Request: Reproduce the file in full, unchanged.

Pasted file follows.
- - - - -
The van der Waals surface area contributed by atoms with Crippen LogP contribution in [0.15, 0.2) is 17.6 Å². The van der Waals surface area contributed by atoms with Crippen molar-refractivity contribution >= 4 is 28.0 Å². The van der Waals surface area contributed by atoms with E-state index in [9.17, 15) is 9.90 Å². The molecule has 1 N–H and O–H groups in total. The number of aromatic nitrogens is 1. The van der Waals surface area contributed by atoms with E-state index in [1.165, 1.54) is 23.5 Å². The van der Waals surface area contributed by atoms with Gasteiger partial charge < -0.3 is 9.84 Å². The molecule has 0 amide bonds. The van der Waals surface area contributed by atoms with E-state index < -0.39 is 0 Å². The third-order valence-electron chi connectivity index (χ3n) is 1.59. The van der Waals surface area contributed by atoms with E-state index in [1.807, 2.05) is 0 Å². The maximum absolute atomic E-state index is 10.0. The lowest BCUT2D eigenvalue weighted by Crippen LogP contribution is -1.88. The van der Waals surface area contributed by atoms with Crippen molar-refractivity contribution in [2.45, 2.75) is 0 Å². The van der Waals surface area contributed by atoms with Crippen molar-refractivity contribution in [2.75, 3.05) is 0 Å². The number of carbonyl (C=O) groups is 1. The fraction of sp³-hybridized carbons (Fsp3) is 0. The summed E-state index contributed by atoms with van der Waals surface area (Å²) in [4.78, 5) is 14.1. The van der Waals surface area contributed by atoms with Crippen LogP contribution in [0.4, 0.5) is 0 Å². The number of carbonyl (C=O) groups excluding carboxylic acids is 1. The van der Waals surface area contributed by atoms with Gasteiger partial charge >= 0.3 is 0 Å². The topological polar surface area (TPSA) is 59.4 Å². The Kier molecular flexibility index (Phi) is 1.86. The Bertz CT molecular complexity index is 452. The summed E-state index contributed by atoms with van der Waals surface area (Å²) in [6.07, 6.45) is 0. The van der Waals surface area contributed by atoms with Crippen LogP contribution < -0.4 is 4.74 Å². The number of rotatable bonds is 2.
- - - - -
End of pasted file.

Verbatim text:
The van der Waals surface area contributed by atoms with Crippen LogP contribution in [0.15, 0.2) is 17.6 Å². The van der Waals surface area contributed by atoms with Crippen molar-refractivity contribution >= 4 is 28.0 Å². The van der Waals surface area contributed by atoms with E-state index in [9.17, 15) is 9.90 Å². The molecule has 1 N–H and O–H groups in total. The number of aromatic nitrogens is 1. The van der Waals surface area contributed by atoms with E-state index in [1.165, 1.54) is 23.5 Å². The van der Waals surface area contributed by atoms with Gasteiger partial charge < -0.3 is 9.84 Å². The molecule has 0 amide bonds. The van der Waals surface area contributed by atoms with E-state index < -0.39 is 0 Å². The third-order valence-electron chi connectivity index (χ3n) is 1.59. The van der Waals surface area contributed by atoms with E-state index in [1.807, 2.05) is 0 Å². The maximum absolute atomic E-state index is 10.0. The lowest BCUT2D eigenvalue weighted by Crippen LogP contribution is -1.88. The van der Waals surface area contributed by atoms with Crippen molar-refractivity contribution in [2.45, 2.75) is 0 Å². The van der Waals surface area contributed by atoms with Crippen molar-refractivity contribution in [2.75, 3.05) is 0 Å². The number of carbonyl (C=O) groups is 1. The fraction of sp³-hybridized carbons (Fsp3) is 0. The summed E-state index contributed by atoms with van der Waals surface area (Å²) in [4.78, 5) is 14.1. The van der Waals surface area contributed by atoms with Crippen LogP contribution in [0.4, 0.5) is 0 Å². The number of carbonyl (C=O) groups excluding carboxylic acids is 1. The van der Waals surface area contributed by atoms with Gasteiger partial charge >= 0.3 is 0 Å². The topological polar surface area (TPSA) is 59.4 Å². The Kier molecular flexibility index (Phi) is 1.86. The Bertz CT molecular complexity index is 452. The summed E-state index contributed by atoms with van der Waals surface area (Å²) in [6.07, 6.45) is 0. The van der Waals surface area contributed by atoms with Crippen LogP contribution < -0.4 is 4.74 Å². The number of rotatable bonds is 2.